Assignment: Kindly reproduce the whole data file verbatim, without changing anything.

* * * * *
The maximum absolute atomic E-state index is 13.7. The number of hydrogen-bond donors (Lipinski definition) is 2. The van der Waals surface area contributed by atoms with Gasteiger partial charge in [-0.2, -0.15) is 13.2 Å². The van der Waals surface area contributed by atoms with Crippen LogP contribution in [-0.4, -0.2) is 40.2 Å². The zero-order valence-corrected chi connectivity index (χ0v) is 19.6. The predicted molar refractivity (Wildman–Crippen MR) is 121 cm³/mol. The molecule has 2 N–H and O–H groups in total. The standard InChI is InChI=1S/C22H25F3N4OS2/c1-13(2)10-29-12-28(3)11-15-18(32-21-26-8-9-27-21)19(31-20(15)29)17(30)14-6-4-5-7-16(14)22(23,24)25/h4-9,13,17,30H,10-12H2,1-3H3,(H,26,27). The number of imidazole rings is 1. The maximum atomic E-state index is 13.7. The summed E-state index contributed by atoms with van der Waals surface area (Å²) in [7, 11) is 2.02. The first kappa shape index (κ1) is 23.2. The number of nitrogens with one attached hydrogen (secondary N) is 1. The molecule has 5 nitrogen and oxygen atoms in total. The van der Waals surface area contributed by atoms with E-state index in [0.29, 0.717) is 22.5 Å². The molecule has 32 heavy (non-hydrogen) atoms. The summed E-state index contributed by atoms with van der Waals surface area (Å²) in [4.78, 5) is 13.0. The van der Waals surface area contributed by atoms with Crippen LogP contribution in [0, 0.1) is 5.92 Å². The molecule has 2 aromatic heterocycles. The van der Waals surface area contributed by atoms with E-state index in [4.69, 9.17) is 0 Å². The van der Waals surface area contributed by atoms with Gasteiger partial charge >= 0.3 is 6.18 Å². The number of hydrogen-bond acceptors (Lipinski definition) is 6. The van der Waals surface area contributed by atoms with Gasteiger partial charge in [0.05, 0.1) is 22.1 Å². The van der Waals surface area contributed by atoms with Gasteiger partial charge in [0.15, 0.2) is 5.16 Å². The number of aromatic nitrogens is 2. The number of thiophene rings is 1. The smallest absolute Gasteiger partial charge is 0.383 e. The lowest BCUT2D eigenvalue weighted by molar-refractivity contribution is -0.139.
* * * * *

The maximum absolute atomic E-state index is 13.7. The number of hydrogen-bond donors (Lipinski definition) is 2. The van der Waals surface area contributed by atoms with Gasteiger partial charge in [-0.2, -0.15) is 13.2 Å². The van der Waals surface area contributed by atoms with Crippen LogP contribution in [-0.4, -0.2) is 40.2 Å². The zero-order valence-corrected chi connectivity index (χ0v) is 19.6. The predicted molar refractivity (Wildman–Crippen MR) is 121 cm³/mol. The molecule has 2 N–H and O–H groups in total. The standard InChI is InChI=1S/C22H25F3N4OS2/c1-13(2)10-29-12-28(3)11-15-18(32-21-26-8-9-27-21)19(31-20(15)29)17(30)14-6-4-5-7-16(14)22(23,24)25/h4-9,13,17,30H,10-12H2,1-3H3,(H,26,27). The number of imidazole rings is 1. The maximum atomic E-state index is 13.7. The summed E-state index contributed by atoms with van der Waals surface area (Å²) in [7, 11) is 2.02. The first kappa shape index (κ1) is 23.2. The number of nitrogens with one attached hydrogen (secondary N) is 1. The molecule has 5 nitrogen and oxygen atoms in total. The van der Waals surface area contributed by atoms with E-state index in [0.29, 0.717) is 22.5 Å². The molecule has 32 heavy (non-hydrogen) atoms. The summed E-state index contributed by atoms with van der Waals surface area (Å²) in [4.78, 5) is 13.0. The van der Waals surface area contributed by atoms with Crippen LogP contribution in [0, 0.1) is 5.92 Å². The molecule has 2 aromatic heterocycles. The van der Waals surface area contributed by atoms with E-state index in [4.69, 9.17) is 0 Å². The van der Waals surface area contributed by atoms with Gasteiger partial charge >= 0.3 is 6.18 Å². The number of hydrogen-bond acceptors (Lipinski definition) is 6. The van der Waals surface area contributed by atoms with Gasteiger partial charge in [0.05, 0.1) is 22.1 Å². The van der Waals surface area contributed by atoms with Gasteiger partial charge in [0.15, 0.2) is 5.16 Å². The number of aromatic nitrogens is 2. The number of thiophene rings is 1. The smallest absolute Gasteiger partial charge is 0.383 e. The lowest BCUT2D eigenvalue weighted by molar-refractivity contribution is -0.139.